Five weeks later Big Hug made her second career start in the Princess Margaret stakes. Once again fourth entering the final turn, Big Hug - suddenly and unexpectedly - dropped back at the five-sixteenths pole. Once again, watching from the tarmac, Hedge was anxious. Once again Zenteno wasn’t. “I didn’t know what was going on but it looked like she was backing up,” said Hedge. “I was plenty worried.”
For no reason as it turned out. “Raffy told me she just didn’t like the dirt being thrown in her face. He took her to the outside and she took off.” Did she ever. Under a hand ride, Big Hug went on to win by thee and a quarter lengths. “She came flying and won real easy. Raffy hit her once and just hand rode her to the wire.” Big Hug won by three and a quarter lengths.
Now comes Saturday’s six furlong Sturgeon River stakes - one of seven $50,000 stakes races for Alberta-breds that is Alberta’s version of the Breeders’ Cup. “She’ll probably be the favourite,” said Hedge of which there is no doubt. “She’s training well coming into the race. She’s done everything I’ve asked. She’s running against a few of the horses she’s already defeated. But there are a couple of horses she hasn’t run against that could run big. You just never know.”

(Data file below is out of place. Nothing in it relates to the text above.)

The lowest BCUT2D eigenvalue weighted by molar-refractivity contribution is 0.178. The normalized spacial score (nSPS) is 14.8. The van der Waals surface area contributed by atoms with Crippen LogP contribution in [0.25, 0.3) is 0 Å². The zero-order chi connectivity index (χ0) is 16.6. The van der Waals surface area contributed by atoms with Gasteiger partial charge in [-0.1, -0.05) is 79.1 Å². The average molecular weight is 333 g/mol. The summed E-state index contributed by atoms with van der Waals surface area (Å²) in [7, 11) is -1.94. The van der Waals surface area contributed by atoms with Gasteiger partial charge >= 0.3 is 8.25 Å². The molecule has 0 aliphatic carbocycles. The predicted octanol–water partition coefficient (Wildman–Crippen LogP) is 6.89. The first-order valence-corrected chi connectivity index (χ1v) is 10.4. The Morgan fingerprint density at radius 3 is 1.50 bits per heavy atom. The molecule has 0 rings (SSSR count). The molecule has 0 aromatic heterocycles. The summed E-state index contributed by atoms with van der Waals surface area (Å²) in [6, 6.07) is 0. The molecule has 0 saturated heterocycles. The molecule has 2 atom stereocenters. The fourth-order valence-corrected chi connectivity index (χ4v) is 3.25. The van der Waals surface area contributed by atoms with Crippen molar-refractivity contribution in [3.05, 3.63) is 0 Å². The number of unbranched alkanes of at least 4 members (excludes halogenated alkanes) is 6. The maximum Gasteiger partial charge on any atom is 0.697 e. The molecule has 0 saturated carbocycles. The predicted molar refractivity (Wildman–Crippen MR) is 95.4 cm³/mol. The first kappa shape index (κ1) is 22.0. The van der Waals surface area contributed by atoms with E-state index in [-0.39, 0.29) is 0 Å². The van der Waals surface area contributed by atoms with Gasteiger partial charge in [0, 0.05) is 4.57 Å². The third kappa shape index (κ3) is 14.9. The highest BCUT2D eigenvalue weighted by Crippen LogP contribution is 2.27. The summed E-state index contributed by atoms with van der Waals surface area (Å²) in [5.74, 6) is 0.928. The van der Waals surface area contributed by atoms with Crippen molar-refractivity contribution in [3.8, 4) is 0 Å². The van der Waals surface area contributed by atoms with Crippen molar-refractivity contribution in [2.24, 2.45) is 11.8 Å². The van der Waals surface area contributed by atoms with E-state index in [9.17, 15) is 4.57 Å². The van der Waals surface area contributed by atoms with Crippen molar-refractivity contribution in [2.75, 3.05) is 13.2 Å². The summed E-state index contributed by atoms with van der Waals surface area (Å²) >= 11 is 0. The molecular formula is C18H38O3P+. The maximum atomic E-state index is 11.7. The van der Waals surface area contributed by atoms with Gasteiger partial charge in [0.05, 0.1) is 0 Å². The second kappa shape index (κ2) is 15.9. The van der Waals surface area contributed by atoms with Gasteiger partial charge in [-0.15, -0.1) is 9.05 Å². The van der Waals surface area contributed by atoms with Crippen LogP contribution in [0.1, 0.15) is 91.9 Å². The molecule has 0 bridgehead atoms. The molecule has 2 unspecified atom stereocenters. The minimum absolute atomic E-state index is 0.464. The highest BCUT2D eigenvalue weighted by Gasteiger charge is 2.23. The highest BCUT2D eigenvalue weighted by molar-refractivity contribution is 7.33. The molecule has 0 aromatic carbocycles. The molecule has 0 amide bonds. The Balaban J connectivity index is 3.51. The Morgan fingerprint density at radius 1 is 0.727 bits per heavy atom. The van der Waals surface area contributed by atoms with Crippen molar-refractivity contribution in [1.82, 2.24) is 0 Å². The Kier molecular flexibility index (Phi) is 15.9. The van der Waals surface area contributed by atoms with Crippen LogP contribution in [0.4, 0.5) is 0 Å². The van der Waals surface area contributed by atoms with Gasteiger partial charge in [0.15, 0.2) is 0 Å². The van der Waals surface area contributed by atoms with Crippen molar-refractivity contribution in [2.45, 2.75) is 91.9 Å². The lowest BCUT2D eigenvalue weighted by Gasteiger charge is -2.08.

But Hedge, as we’ve said, does know. “She trains like an old horse. She acts like an old horse. When you come up to pet her she wants to come over and give you a big hug. That wasn’t why her name is Big Hug. She was named before I bought her at last year’s Alberta Yearling Sale. But it’s a very appropriate name.”
Hedge bought Big Hug at that sale for just $3,400. “I was a little surprised. I don’t know how high I would have bid on her but I liked her plenty for $3,400.” Bred in Alberta by Chalet Stables, Hedge said “When I got to a sale to look at horses they’ve got to say something to me. Like ‘Take me.’ “That’s what Big Hug said to me. So I took her. She was well put together. She looked great. I liked he way she carried herself. I liked the way she walked. Everything looked great.”
Sired by Mr. Big, who just showed a little potential but is proving himself in the breeding shed, Big Hug is out of a mare, Temeeku, who broke her maiden for no tag at Del Mar, California. “Of course I pay attention to breeding and bloodlines but I really just trust what I see in a horse. And I really liked what I saw.”